Since the financial crisis in 2008, lawmakers have significantly tightened the requirements for designing management board compensation systems. On a national level, the German Commercial Code (Handelsgesetzbuch, or HGB), the German Stock Corporation Act (Aktiengesetz, or AktG) and the German Corporate Governance Code (Deutscher Corporate Governance Kodex, or GCGC) provide a framework for disclosing and designing compensation systems for the executives of listed companies.

The European Shareholders’ Rights Directive to be implemented by member states in 2019 represents the establish-ment of an additional regulatory element at the European level, increasing the influence of investors and proxy advisors on management board compensation by granting them the right to approve the compensation report annually and submitting the compensation policy underlying this report to vote by the AGM at least every four years.

In addition to the evolving regulatory requirements, German listed companies find themselves in an investor landscape that is also changing.  Allocation of money to passive funds is growing significantly in Germany. At the time this study was conducted, around 40% of invested money in DAX were passive investments.

For investors, this means that their influence on their target companies is shrinking, because the nature of passive funds dictates that positions must be held. Governance of companies is the last lever remaining for these investors. The dialogue between issuers and investors therefore shifts from the fund managers to the investment firms’ ESG teams (environment, social and governance).

In addition to an altered investor landscape, proxy advisors have become more intensely involved since 2015. The US companies ISS and Glass Lewis are the most noteworthy in this context. Acting on behalf of the funds and asset managers, these companies analyze the agenda items for AGMs, make voting recommendations and/or exercise voting rights. Investors mainly in the Anglo-American region rely heavily on ISS and Glass Lewis. In the US, these two proxy advisors make up a market share of 97%.

Evidence of just how current the topic of management board compensation can also be found in the fact that a group of renowned supervisory board chairs of German listed companies as well as representatives of major institutional investors, academia and corporate governance experts have taken this opportunity to develop a set of simple and sustainability-focused best practices for designing management board compensation systems. The guidelines presented by the working group in July 2018, entitled “Guidelines for sustainable management board remuneration systems” draw conclusions on the design, the presentation in the compensation report, and the dialogue with investors, thus providing issuers with reference points. The guidelines address key stakeholder objectives as well as increased transparency for investors and proxy advisors..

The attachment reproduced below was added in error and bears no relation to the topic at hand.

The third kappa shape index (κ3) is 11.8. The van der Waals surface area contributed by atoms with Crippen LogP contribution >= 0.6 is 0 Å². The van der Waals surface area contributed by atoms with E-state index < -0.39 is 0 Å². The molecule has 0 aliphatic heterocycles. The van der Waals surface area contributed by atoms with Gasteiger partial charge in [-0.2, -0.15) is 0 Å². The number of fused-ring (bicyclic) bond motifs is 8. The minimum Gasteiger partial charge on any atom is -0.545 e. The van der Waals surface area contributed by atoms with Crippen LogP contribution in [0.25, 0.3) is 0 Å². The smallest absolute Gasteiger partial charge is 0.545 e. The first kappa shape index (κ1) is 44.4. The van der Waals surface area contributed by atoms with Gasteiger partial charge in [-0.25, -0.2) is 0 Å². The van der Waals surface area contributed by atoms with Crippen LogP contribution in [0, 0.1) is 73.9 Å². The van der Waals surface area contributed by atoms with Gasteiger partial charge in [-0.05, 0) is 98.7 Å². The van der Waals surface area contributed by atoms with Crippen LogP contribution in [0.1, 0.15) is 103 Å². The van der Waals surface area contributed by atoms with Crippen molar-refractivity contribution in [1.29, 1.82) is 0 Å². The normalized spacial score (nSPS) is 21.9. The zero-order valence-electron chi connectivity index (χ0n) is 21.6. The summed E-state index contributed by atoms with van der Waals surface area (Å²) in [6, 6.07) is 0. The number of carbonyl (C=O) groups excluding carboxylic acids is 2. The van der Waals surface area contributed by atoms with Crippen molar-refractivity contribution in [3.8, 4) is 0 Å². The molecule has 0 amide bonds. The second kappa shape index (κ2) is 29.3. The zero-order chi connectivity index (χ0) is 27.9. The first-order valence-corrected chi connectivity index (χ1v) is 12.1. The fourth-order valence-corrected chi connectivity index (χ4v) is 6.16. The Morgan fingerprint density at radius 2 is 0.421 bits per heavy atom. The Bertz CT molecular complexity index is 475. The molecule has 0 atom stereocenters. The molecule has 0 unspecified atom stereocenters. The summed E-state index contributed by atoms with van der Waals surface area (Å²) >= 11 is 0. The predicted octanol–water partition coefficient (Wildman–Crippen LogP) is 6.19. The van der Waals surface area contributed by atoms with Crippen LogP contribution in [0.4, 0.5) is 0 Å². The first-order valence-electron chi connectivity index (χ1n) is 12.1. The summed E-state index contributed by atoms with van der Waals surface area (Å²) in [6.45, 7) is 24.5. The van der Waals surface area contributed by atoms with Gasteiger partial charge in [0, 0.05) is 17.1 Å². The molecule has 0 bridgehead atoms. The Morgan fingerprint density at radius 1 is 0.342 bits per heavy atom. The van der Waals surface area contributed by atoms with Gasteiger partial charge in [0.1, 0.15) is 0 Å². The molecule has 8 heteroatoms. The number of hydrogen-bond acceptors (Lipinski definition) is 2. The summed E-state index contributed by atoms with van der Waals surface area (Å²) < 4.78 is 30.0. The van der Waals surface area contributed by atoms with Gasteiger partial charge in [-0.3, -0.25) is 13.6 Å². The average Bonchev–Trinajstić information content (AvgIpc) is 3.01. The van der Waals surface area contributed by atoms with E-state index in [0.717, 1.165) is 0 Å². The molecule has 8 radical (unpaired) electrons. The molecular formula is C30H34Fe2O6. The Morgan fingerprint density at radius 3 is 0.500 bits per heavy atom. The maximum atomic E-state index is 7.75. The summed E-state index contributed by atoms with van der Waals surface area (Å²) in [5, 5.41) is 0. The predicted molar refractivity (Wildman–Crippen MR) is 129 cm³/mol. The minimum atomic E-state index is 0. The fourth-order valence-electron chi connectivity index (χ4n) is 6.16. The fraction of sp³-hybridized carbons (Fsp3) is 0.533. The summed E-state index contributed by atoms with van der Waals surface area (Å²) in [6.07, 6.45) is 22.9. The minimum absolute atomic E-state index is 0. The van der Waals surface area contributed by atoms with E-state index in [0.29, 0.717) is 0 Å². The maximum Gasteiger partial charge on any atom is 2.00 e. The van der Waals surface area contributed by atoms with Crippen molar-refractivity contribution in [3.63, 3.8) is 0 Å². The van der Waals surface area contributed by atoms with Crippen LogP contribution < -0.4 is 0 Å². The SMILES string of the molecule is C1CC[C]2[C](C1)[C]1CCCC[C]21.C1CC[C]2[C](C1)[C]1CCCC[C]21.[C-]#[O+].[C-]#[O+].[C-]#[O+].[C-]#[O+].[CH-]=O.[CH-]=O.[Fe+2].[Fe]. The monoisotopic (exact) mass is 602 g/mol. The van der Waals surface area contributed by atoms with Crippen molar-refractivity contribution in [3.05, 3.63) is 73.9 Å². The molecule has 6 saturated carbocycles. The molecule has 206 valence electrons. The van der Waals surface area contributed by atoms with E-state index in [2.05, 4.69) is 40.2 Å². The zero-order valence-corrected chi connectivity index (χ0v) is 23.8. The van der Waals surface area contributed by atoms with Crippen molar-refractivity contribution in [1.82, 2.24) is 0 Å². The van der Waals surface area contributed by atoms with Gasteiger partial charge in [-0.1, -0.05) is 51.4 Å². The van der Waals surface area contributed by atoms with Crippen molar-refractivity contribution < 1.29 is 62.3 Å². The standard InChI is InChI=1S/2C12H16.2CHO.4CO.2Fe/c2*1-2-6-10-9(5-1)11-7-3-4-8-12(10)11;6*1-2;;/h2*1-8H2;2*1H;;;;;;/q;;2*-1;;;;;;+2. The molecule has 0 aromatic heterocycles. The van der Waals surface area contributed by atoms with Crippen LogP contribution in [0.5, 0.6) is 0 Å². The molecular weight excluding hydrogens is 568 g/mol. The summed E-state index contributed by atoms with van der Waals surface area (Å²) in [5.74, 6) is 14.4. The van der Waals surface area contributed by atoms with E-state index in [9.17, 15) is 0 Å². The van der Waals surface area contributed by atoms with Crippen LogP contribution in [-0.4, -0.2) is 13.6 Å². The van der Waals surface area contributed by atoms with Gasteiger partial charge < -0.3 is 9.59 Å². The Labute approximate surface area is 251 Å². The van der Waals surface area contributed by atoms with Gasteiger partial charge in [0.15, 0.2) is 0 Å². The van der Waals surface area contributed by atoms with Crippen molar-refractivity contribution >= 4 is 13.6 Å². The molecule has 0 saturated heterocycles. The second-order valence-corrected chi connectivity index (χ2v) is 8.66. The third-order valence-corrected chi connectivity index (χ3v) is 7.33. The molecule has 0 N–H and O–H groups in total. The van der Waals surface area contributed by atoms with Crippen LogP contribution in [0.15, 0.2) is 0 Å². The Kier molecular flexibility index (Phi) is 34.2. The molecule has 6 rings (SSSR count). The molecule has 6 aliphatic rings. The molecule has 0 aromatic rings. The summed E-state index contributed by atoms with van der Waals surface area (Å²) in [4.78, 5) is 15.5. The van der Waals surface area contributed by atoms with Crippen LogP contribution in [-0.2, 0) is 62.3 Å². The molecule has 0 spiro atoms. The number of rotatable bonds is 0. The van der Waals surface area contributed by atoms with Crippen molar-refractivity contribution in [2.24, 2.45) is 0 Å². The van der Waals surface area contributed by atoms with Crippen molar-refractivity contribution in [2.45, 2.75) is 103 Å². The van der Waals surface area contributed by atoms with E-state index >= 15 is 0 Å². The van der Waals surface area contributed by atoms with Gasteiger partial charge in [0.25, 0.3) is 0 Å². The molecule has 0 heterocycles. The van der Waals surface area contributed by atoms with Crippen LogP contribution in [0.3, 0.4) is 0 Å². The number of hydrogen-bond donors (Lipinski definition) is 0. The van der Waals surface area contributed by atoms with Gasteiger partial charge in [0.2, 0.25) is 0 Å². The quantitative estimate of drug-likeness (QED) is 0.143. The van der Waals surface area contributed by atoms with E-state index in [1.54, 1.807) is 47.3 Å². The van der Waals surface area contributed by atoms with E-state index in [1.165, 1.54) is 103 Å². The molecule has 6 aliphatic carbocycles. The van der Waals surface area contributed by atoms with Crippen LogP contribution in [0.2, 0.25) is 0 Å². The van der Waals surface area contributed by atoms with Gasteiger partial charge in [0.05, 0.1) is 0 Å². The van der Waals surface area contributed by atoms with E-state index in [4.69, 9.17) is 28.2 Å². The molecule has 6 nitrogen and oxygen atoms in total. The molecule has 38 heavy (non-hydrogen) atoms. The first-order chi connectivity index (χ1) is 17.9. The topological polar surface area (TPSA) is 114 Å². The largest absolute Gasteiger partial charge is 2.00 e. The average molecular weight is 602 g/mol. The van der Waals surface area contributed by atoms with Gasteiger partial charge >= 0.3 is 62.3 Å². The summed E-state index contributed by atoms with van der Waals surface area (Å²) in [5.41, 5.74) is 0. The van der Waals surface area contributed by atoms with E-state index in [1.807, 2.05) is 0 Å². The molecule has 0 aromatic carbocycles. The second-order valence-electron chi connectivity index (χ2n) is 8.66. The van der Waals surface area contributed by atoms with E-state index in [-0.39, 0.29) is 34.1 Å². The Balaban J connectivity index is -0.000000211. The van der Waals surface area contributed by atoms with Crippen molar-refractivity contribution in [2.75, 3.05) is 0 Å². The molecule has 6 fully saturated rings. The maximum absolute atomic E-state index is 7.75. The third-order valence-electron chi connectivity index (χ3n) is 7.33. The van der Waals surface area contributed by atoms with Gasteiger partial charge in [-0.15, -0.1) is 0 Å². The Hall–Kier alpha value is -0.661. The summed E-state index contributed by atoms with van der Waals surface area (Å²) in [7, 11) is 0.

Development of say-on-pay in the DAX

Under close observation and in the public eye, the topic of management board compensation provides investors and proxy advisors with an important opportunity to exercise influence, as Section 120 (4) AktG has given companies the option of allowing an annual advisory vote on management board compensation at the AGM since 2010. And since this option has existed, every DAX company has held a say-on-pay vote at least once.

While say-on-pay approval rates averaged above 90% up until 2015, the subsequent years have shown a rapid decline in approval rates. In 2017, three out of eight DAX companies were even unable to achieve majority approval of their compensation systems at the AGM.

Despite a decreasing number of negative votes in say-on-pay votes on management board compensation, investors continue to be highly critical of management board compensation at Germany’s leading companies.

Prof. Dr. Michael Wolff – Universität Göttingen

A slight recovery could be observed in the 2018 AGM season; none of the systems undergoing a vote in DAX failed. In four out of eight companies, the approval rate was still below 80%. This indicates that management board compensation is the subject of ongoing strong criticism, since whenever the opposition consists of at least 20% or 25% of votes, critical issues are generally addressed and, if necessary, the problems are taken care of (expectation of Glass Lewis and the BVI, resp.).

Similar to the trend of actual voting results, a decline can be observed in positive voting recommendations by both of the most powerful proxy advisors for the corresponding agenda items. Accordingly, ISS and Glass Lewis made more negative recommendations than positive for the first time in 2017.


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Figure 1: Average say-on-pay trend in DAX companies 2010–2018, source: hkp/// group analyses

Author Michael H. Kramarsch

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